Lighting designer Martin Kuhn tapped into the power and reliability of a grandMA3 replay unit to run a spectacular permanent show that he designed for Istanbul’s iconic Maiden’s Tower. The landmark stands on a tiny islet at the southern entrance of the Bosphorus strait, 300 metres from the coast of Üsküdar in Istanbul, Turkey, and has recently re-opened after restoration.
Martin was working for Istanbul AV specialist ASTEL and end client, the Turkish Ministry of Culture and Tourism.
The lighting includes 48 Ayrton Cobra moving lights which are positioned around the perimeter of the lower sea wall in protective cabinets that open when the show starts, and a selection of 76 Anolis Eminere and Calumma fixtures illuminating the various architectural elements, together with 27 SGM P2s and P6 LED floods.
The lights are connected via 6 grandMA3 2Port Nodes and 2 MA Network Switches and the show was programmed on and offsite on a grandMA3 light console by Martin and Marc Marlo Schelesnow. Once they had completed all the finessing, the showfile was transferred to the grandMA3 replay unit.
Martin researched the history of Maiden’s Tower and its role in Istanbul’s culture and heritage as he wanted to deliver a meaningful and educative lightshow that represented its significance and importance to this thriving dynamic city.
He collaborated with one of Turkey’s leading authors, Ayse Kulin, who storyboarded a narrative from which Martin, via Depence 3 software, produced a 3-minute video showcase for the client to pitch his lightshow ideas.
After winning the job, he commissioned musicians and translators for the 8-minute narrative and musical piece, and then designed, specified, and programmed the lighting and visual elements.
In the show, Maiden’s Tower is a female character so the lighting is both powerful and subtle with soft transitions that correspond to the music and narrative which people can tune in and listen to in various languages via a special web application.
Martin describes the programming process as “very similar” to that of a theatrical show, needing a high degree of detail and lots of drama.
He chose grandMA3 because he wanted a replay unit that was “future proof” and that he knew would work for many years to come without getting obsolete. “I know that grandMA3 is the future of the platform, and as a fixed installation, I didn’t want to have to re-programme it in a couple of years, so this was the right decision to make,” he commented.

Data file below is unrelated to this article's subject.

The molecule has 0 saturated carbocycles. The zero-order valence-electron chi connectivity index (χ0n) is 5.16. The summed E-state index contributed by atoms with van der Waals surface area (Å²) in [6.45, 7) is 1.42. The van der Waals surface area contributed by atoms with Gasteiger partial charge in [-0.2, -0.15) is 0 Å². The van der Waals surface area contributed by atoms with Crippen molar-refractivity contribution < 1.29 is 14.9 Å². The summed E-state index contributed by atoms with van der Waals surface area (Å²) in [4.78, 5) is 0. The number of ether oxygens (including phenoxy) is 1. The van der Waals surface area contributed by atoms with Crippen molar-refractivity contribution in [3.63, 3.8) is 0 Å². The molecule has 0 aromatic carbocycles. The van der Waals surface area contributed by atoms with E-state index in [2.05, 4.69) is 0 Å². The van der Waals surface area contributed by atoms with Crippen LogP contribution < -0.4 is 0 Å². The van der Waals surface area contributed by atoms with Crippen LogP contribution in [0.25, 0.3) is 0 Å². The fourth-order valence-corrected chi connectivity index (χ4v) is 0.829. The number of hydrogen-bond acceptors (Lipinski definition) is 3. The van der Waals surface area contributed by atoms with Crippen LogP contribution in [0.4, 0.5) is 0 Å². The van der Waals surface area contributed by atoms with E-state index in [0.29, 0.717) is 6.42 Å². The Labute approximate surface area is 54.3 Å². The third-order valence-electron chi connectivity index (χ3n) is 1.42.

He has also been contracted for the first three years of the new installation to keep the show updated and provide special shows for occasions like Independence Day, New Year’s Eve, etc.
Martin’s programmer Marc underwent a one-on-one grandMA3 course beforehand to get acquainted with grandMA3 as it was also his first time using an all-grandMA3 system, although he’s been an avid grandMA2 user for some time.
The basic building blocks of the show were first programmed in a studio using Depence 3, then transferred to the grandMA3 light console on site for them to finish the task before finally storing it on the grandMA3 replay unit.
The Maiden’s Tower lightshow is triggered by an external QSYS system that connects the various parts of the show, one of them being the Galata Tower on the opposite side of the Bosphorus, featuring a 70-Watt laser.
The two towers interact as their lasers create a cool visual ‘bridge’ across the water for the finale.
There are 18 lasers in the show in total, eight projecting onto the sides of Maiden’s Tower which are concealed in compartments around the sea wall, similar to the Cobras. One laser is mounted on a hydraulic lift that elevates to the correct level for delivering show graphics onto the Tower wall after the cabinets are opened. Eight 50-Watt lasers are positioned on top of the roof shooting 360-degree beams around the harbour, plus the 70-Watt unit that connects with the Galata Tower.
The lighting supply and installation – including the grandMA3 elements – was completed by Asimetrik which is the MA Lighting distributor in Turkey, with laser control and programming courtesy of LASERFABRIK from Cologne.
Audiences can see and experience the Maiden’s Tower lightshow from Istanbul’s shores, or by boat from both the European and Asian parts of the city, and the concept is already a big hit with the public both locals and visitors.